The Basic Broker Payout Grid Template
Although securities brokerage and wealth management firms have long since shunned the term "broker" in favor of "financial advisor" or something similar for their sales force, the phrase "broker payout grid" has persisted in common usage. In short, what is called the grid is the essential driver of financial advisor pay, especially in the traditional scenario of pay by commissions.
Pay can be a very complex calculation, with a variety of factors contributing to the final amount. Among the most common variables included with the typical compensation plan are:
- Total production credits (PCs) or commissions earned
- Types of products sold
- Asset gathering
Wall Street firms traditionally have treated their payout grids as business secrets.
How the Grid Works
The financial advisor payout grid at the typical brokerage firm offers a double incentive to earn more production credits (PCs) or commissions. Not only does earning more production credits translate into higher financial advisor pay, but also at a higher overall payout rate. Here is a highly simplified example, arranged by production credit breakpoints:
- Less than 100,000 PCs: 20% payout
- At least 100,000 and under 250,000 PCs: 25% payout
- At least 250,000 and under 500,000 PCs: 30% payout
- At least 500,000 and under 1,000,000 PCs: 35% payout
- 1,000,000 PCs and up: 40% payout
Now, to apply this sample payout grid to a few different levels of production:
- At 300,000 PCs, pay = $90,000.00 (300,000 x .30)
- At 499,999 PCs, pay = $149,999.70 (499,999 x .30)
- At 500,000 PCs, pay = $175,000.00 (500,000 x .35)
That last example illustrates the key feature of the payout grid, as it traditionally has been applied on Wall Street. By moving the financial advisor to the next level of the grid, one additional production credit (PC) led to a staggering $25,000.30 in additional pay. Herein lies a particularly powerful example of that double incentive to increase production alluded to above.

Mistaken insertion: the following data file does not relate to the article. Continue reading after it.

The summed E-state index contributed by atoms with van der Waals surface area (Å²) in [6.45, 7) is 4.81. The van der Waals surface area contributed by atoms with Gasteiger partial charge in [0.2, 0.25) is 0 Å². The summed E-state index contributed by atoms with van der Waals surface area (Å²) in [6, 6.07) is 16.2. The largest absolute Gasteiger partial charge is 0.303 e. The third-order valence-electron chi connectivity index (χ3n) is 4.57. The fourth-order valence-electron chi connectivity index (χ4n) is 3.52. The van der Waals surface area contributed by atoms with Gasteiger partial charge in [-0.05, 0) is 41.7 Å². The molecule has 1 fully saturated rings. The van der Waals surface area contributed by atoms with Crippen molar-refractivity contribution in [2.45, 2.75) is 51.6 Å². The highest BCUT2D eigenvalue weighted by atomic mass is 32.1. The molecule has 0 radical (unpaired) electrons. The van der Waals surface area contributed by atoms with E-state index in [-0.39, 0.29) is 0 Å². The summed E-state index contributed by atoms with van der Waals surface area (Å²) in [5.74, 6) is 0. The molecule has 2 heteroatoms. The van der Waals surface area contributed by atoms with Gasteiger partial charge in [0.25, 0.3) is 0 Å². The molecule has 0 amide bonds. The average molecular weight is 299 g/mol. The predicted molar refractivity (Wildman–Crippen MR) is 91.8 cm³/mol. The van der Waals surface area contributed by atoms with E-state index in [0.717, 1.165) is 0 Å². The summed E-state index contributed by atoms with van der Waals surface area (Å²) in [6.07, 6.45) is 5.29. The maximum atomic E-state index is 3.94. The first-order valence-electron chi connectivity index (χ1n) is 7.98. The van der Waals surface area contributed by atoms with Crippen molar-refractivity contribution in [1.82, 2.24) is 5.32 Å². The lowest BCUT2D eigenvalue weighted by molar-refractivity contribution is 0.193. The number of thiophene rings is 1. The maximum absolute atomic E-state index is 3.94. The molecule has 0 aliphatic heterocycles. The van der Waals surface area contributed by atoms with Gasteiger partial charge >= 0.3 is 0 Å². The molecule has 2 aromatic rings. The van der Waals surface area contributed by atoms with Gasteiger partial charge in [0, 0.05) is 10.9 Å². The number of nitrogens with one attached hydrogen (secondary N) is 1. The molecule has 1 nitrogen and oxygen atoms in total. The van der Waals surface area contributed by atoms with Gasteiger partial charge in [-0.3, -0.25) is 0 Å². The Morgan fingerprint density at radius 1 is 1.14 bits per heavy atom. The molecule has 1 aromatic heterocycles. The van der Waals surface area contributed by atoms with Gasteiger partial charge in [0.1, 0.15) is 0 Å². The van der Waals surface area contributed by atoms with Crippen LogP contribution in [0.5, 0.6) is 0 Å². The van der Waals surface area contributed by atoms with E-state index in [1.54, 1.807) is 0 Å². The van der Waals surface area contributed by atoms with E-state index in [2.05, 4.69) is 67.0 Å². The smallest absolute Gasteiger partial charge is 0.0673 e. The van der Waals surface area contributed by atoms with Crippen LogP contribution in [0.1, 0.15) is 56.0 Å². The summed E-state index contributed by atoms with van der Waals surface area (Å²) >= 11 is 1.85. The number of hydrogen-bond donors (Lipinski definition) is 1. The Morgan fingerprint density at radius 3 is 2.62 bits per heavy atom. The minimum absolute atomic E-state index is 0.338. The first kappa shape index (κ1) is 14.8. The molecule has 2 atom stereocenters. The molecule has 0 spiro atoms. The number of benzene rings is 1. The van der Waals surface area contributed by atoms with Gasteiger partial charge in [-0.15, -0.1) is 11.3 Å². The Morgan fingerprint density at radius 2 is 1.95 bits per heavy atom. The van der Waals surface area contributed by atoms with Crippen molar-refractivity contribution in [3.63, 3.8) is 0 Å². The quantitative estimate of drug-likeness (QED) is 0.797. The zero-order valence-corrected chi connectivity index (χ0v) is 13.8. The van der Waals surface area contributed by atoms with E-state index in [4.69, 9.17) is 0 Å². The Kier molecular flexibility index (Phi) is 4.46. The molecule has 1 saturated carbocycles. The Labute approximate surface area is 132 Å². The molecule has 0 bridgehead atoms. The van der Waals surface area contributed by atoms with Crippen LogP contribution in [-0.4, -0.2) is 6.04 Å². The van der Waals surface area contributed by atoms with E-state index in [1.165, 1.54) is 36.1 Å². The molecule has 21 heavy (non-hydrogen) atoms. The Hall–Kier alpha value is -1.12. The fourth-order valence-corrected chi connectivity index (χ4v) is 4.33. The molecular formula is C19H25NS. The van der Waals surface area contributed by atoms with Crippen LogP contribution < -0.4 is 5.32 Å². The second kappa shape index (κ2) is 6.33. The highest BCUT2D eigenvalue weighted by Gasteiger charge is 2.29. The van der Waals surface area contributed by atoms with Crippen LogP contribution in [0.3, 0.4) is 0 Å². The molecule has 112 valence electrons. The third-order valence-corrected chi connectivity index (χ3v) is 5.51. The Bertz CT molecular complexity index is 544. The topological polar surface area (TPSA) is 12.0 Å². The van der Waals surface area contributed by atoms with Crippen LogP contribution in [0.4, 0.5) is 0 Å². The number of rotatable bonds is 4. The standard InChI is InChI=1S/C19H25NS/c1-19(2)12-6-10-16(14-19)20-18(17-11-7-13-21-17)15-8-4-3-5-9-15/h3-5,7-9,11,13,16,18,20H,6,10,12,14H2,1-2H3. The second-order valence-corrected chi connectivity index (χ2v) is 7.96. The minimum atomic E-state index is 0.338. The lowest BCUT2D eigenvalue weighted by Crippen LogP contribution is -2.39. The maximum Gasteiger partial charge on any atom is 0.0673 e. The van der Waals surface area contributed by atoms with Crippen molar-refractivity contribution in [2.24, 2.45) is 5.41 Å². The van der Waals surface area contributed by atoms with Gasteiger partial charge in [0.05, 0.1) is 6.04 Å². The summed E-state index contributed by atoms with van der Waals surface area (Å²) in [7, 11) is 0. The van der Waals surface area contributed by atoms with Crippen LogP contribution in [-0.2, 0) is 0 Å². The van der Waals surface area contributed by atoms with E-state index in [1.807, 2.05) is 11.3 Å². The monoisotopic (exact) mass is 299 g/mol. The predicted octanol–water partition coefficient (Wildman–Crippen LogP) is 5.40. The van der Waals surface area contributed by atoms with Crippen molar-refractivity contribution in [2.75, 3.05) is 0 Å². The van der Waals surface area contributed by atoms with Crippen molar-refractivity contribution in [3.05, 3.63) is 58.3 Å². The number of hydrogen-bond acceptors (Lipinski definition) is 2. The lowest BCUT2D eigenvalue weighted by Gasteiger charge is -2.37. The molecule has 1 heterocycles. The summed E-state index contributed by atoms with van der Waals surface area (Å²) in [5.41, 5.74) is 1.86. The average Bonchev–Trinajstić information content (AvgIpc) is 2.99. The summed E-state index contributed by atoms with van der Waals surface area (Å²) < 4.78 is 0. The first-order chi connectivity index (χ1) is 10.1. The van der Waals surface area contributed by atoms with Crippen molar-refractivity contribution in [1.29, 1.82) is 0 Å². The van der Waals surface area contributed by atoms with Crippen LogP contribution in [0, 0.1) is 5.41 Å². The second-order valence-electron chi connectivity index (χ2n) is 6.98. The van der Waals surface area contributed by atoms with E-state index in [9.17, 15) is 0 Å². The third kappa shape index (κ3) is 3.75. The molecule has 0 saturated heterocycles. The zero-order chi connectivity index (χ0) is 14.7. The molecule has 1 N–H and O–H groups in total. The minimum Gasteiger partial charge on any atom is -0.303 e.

Types of Products Sold
Some firms have extensive exceptions to the grid, with sales of certain types of products given special payout rates. For example, a firm may give special incentives to sell in-house mutual funds, equity new issues that it underwrites, or securities of which it has excess inventory that it is eager to reduce for risk management purposes. These exceptions and bonuses can be permanent or temporary. Temporary sales bonuses traditionally have been referred to as "flavor of the month" promotions.
The concept of offering special sales incentives for certain products, especially in-house products, has come under increasing fire since they can put the financial advisor's interests at odds with those of his or her clients. As a result, some firms have done away with such special incentives, and tout their "open architecture" approach that leaves the financial advisor undistracted in seeking the best investment vehicles for the client.
Calls for securities firms and financial advisors to be subject to the more stringent fiduciary standard, as opposed to the looser suitability standard that traditionally has bound them, often have cited practices such as "flavor of the month" promotions as evidence that extreme reforms are necessary.
Even when financial advisor pay is driven by transactions and production credits or commissions, rather than by an asset-based fee, most firms nonetheless supplement the payout grid with incentive pay for asset gathering. The strategic imperative is to have as much of a client's total financial assets as possible on deposit with the firm, whereby the firm is bound to maximize the revenues that it can earn from that client. See our discussion of the return on client assets or revenue velocity.
Asset gathering awards typically are based on the net increase from year to year in the total assets in a financial advisor's client accounts. Some firms may adjust the asset gathering figure to reflect just the net deposits of new funds and securities to client accounts, removing the impact of fluctuations in value.